The Big Questions Driving Politics in 2021

AW
January 27, 2021

After all the tumult and twists and turns of 2020, it seems a bit risky, if not downright ridiculous, to speculate about the things that will drive our politics in the upcoming year. 

But, there are some issues that I think are going to play important, if not staring roles not just in 2021, but in the midterm elections as well. 

It’s not an exhaustive list, but is a good place to start.

What happens with COVID?

From his time as a candidate, to his first minutes as president, Joe Biden has made defeating the pandemic his top priority. For the next few months, the White House will be consumed with getting more money to fight the pandemic, facilitating efficient and predictable vaccine distribution and production, and pressing mitigation efforts like masking. In some ways, this is an unenviable task, especially as new, potentially more virulent strains of the virus are discovered. But, Biden benefits from the fact that Pres. Trump left Biden a low bar to clear on the issue. The former president left office with dismal ratings on his handling of COVID (39 percent favorable to 57 percent unfavorable). Moreover, while Biden may have inherited a pandemic, he also inherited the keys to fix it: vaccines. The Biden team doesn't have to find a solution as much as they need to find a way to implement the solution in front of them. 

And, of course, getting COVID under control — and having people feeling safer about returning to their normal activities, is likely to spark a consumer spending spree, which will help boost the economy. 

A good economy isn't always enough to guarantee a successful midterm election (see: 2018). But, it is certainly better than having a stagnant economy. Or, as Hart Research's Jay Campbell, who runs the CNBC All-America Economic Survey poll, told me, a good economy will "be one less cudgel for Republicans to use against the Democrats, and takes away a reason that Republicans could give to not vote for the Democratic candidates."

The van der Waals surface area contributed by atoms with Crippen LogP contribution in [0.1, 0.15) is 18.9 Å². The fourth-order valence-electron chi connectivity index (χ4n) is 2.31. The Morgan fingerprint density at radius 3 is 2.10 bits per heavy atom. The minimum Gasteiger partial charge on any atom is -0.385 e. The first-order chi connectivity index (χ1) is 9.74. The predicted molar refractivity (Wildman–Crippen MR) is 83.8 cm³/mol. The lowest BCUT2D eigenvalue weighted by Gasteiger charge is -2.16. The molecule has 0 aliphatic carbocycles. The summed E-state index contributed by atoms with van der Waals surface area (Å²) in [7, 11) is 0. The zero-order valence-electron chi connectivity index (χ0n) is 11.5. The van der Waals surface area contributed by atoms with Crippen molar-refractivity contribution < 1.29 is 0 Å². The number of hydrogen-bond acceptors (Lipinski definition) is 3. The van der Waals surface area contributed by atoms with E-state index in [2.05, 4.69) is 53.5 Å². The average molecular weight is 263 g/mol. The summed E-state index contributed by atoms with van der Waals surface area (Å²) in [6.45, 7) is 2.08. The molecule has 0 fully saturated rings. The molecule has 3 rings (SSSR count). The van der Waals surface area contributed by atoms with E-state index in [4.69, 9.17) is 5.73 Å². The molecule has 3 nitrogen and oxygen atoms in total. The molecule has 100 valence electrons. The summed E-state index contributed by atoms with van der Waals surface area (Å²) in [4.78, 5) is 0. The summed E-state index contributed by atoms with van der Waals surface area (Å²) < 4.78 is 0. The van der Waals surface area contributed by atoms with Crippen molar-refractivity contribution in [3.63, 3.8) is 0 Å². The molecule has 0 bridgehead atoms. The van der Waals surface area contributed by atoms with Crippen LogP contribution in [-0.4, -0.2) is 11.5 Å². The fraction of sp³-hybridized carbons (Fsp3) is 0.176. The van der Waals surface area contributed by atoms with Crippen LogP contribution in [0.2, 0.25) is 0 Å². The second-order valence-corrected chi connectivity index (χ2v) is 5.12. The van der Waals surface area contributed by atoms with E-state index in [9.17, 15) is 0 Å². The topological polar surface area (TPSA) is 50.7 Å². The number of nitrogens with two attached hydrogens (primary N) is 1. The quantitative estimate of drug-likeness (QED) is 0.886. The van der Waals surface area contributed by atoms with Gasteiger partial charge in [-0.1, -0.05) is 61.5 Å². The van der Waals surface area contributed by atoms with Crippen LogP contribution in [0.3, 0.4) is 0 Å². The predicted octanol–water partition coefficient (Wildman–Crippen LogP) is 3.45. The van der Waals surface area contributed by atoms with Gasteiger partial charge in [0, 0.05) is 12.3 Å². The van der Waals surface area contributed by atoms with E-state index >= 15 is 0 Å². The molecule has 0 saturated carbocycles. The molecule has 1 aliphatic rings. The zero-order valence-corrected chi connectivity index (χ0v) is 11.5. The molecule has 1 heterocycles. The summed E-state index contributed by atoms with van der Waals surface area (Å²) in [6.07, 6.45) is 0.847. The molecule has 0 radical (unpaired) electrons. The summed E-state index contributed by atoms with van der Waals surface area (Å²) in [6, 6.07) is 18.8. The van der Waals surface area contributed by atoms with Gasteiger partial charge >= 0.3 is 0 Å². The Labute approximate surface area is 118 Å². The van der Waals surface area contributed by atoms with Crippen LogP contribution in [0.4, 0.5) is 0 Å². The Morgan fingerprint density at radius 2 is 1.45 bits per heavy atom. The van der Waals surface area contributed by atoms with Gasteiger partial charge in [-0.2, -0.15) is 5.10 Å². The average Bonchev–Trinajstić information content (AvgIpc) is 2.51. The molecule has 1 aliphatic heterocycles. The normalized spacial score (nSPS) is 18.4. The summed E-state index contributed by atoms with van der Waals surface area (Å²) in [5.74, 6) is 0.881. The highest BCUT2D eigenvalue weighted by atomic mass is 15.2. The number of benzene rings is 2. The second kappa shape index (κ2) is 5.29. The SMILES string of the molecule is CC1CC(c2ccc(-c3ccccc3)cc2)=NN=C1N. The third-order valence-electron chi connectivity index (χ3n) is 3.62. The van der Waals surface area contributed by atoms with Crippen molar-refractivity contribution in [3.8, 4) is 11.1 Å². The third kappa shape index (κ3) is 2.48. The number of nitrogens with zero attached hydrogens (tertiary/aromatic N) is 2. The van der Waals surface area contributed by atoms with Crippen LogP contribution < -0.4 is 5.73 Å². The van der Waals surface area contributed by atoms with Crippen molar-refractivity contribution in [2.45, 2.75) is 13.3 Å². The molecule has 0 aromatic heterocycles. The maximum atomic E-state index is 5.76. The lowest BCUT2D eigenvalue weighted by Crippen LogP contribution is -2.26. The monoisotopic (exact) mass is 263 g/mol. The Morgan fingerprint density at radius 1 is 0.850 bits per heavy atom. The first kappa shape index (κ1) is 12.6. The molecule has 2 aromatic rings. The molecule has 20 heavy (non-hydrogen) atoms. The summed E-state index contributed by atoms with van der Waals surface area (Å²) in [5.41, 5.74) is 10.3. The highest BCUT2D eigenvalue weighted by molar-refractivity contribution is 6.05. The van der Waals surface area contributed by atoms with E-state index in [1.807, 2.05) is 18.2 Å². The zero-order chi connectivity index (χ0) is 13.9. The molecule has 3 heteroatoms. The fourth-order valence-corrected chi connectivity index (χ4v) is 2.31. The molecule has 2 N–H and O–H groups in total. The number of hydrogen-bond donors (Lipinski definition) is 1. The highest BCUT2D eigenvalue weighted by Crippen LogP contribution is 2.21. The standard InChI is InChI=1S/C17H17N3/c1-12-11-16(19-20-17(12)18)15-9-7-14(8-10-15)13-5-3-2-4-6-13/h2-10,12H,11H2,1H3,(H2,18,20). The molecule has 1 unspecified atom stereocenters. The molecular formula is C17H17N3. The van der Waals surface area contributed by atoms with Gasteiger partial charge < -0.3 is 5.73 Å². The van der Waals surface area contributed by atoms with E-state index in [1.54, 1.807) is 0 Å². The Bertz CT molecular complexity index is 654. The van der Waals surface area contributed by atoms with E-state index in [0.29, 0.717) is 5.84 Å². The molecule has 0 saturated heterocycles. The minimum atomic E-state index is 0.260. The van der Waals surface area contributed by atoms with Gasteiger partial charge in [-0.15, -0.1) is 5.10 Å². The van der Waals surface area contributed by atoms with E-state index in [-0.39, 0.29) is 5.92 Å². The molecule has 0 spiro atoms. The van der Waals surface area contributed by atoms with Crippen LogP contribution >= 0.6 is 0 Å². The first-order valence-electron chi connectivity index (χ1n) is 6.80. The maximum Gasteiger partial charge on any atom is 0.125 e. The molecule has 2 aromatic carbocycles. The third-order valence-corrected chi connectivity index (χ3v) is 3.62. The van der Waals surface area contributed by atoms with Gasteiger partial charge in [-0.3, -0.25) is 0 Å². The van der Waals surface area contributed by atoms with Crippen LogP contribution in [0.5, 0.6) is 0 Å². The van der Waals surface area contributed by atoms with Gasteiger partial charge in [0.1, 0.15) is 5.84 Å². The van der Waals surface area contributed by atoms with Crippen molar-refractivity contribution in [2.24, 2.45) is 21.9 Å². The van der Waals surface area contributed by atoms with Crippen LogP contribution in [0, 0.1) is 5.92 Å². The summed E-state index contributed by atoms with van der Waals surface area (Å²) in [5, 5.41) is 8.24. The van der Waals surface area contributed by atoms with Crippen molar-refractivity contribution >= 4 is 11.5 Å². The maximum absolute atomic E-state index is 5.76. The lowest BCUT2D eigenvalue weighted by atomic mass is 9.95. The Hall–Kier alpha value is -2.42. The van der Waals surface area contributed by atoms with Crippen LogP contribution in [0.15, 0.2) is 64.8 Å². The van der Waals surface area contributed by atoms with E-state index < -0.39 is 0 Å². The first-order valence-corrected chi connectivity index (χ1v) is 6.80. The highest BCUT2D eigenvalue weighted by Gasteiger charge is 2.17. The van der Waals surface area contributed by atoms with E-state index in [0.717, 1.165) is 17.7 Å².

As I wrote at the end of last year, the boring but crucial work of competency will be the most important issue for 2021.

But, while the Biden Administration has set its own goals (like getting most Americans vaccinated by the end of the summer), we don't know if voters will be grading him or Democrats on the same curve.

Is the midterm a referendum on Biden or on Trump?

Over the last 86 years, the party of a first-term president has lost seats in a midterm election all but two times — 1934 and 2002. Given that history, Democrats should prepare to see some thinning of its ranks.

However, it's also clear that Donald Trump isn't going anywhere. Unlike previous presidents — especially those who lost re-election, he isn't interested in retreating from public view. He — and those who support his brand of politics — are going to play a much more significant role than we've seen in modern times. Whether it is Trump stepping into competitive primaries to exact revenge on those who voted to impeach him, or a state party voting to censure one of its most promising Senate candidates — the infighting among the GOP will be a factor in determining the kinds of candidates who will be on the ballot in 2022.